Statement on Objections to the Consultation Document 'Proposals to Implement Article 23 of the Basic Law'
1. The Confederation of Trade Unions opposes the proposals to implement Article 23 of the Basic Law.
Article 23 of the Basic Law grants autonomy to the Hong Kong Special Administrative Region (HKSAR) government to enact its own law in accordance with the requirement of this particular article. This means that Hong Kong's people should enjoy the right to decide on their own at what time to enact such a law and in what way it should be drafted.
Since we have not seen anything occur for the past five years which endangered national security, we feel there is no substantial necessity to enact such a controversial law at this time.
The incumbent consultation document has seriously infringed the human rights and freedom of the people of Hong Kong. We cite our arguments below.
2. The introduction of the term 'national security' seriously infringes the freedom of societies in the public sphere.
2.1 What has been suggested in Chapter 7 of the consultation document is actually far more than what we have been asked to act on by Article 23. The particular contents do not bear any relevance to the title of the chapter, "Foreign Political Organizations."
Since the government suggests in Section 7.14 "to make it an offence to organize or support activities of a proscribed organization" but does not add the word "foreign" between "proscribed" and "organization," it is an obvious indication that the government wants to pinpoint the relations and affiliations between local organizations to those in mainland China.
2.2 The government further suggests in Section 7.16 that it is the role of the central authorities rather than the HKSAR itself "to determine whether an organization poses a threat to national security, especially for those entities based in the mainland with cells in the HKSAR affiliated with them." Moreover, "formal notification" will be sent to the HKSAR from the central people's government.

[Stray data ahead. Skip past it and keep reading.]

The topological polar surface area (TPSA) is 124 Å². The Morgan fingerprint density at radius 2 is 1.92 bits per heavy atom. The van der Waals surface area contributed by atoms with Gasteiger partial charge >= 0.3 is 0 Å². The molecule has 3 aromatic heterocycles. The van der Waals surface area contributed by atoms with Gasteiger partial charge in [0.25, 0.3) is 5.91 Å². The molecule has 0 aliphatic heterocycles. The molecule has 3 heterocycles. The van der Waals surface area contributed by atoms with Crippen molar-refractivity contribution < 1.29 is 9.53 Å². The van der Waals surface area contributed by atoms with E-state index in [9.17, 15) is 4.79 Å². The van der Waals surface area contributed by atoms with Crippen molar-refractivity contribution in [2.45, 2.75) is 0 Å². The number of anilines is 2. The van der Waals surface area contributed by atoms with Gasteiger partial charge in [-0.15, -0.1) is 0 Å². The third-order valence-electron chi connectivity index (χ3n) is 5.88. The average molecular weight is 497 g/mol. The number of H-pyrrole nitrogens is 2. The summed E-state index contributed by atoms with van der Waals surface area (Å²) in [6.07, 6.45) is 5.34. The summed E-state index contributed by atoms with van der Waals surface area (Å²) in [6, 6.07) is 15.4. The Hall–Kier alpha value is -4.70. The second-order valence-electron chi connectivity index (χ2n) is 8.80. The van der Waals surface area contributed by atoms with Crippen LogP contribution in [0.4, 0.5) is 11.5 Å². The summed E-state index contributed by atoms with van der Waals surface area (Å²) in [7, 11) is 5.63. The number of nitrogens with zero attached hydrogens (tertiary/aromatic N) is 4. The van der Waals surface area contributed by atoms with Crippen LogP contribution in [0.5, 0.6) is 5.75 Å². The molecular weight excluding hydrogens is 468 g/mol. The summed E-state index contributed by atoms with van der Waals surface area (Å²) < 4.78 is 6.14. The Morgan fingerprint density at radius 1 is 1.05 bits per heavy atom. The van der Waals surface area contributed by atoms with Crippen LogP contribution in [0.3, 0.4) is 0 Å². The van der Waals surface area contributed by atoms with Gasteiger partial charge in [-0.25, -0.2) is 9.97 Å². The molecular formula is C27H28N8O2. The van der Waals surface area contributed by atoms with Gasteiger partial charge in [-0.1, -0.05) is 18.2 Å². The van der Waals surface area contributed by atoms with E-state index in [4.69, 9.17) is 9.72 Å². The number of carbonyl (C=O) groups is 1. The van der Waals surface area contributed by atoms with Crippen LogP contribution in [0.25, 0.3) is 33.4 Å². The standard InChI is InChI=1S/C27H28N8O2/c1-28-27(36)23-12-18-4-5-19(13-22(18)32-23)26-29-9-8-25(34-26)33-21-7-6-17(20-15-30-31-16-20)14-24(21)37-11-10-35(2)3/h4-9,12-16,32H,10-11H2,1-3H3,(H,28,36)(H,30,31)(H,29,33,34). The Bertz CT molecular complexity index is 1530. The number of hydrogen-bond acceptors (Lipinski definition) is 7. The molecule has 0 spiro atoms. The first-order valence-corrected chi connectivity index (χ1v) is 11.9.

The government's suggestion means to introduce the concept of "national security" into the local judicial system. This will deeply undermine human rights as well as the foundations of the legal system in Hong Kong.
2.3 Local trade unions may also be proscribed if they are affiliated with the proscribed organizations in mainland China. For instance, the mainland's independent trade unions operate underground because the country allows only the official trade union to operate.
As a result, the management or the executive officers of the union organizations concerned will be committing a criminal offence that is subject to a maximum penalty of imprisonment for seven years.
It is crystal clear that this is a serious infringement of the freedom of societies. Furthermore, it is a threat to block local trade unions from giving support to mainland workers, who already find it difficult to launch a reasonable confrontation. In addition, it will not leave any room for other non-governmental organizations (NGOs) to hold activities on the mainland.
3. The concept of 'national security' will become a means for the authorities to suppress people with different voices.
The proposals raised in the consultation document make full use of the concept of "national security" to undermine the protection of people's human rights and their freedom as well. Since neither the HKSAR government nor the central people's government are elected by universal suffrage, the stress on "national security" will become a means to empower the authorities.
As a result, the implementation of Article 23 would be tantamount to putting the interests of the authorities higher than the interests of the public. This does not bode well for Hong Kong society in general, but especially for grassroots organisations and ordinary workers.
4. The offence of 'sedition' is a minefield to trap trade unions.
4.1 The consultation document states that it is an offence of sedition "for a person to incite others to create a public disturbance which will harm the stability of the HKSAR."
To define "incite," the government suggests in Section 4.2 that it includes to "counsel disobedience to law or to any lawful order."
This suggestion will impact activities held by trade unions, especially those such as industrial actions, strikes, assemblies or public processions, because when trade unions hold activities these may result in disorder if, at that time, the police get involved. The parties involved may then be labeled as "seditious". Even if the campaign does not turn into a public disturbance, the police may say it has and use it as an excuse to ban the event.
This sounds like a potential threat to people's freedom of assembly and of public processions and the right to hold strikes and labor activities.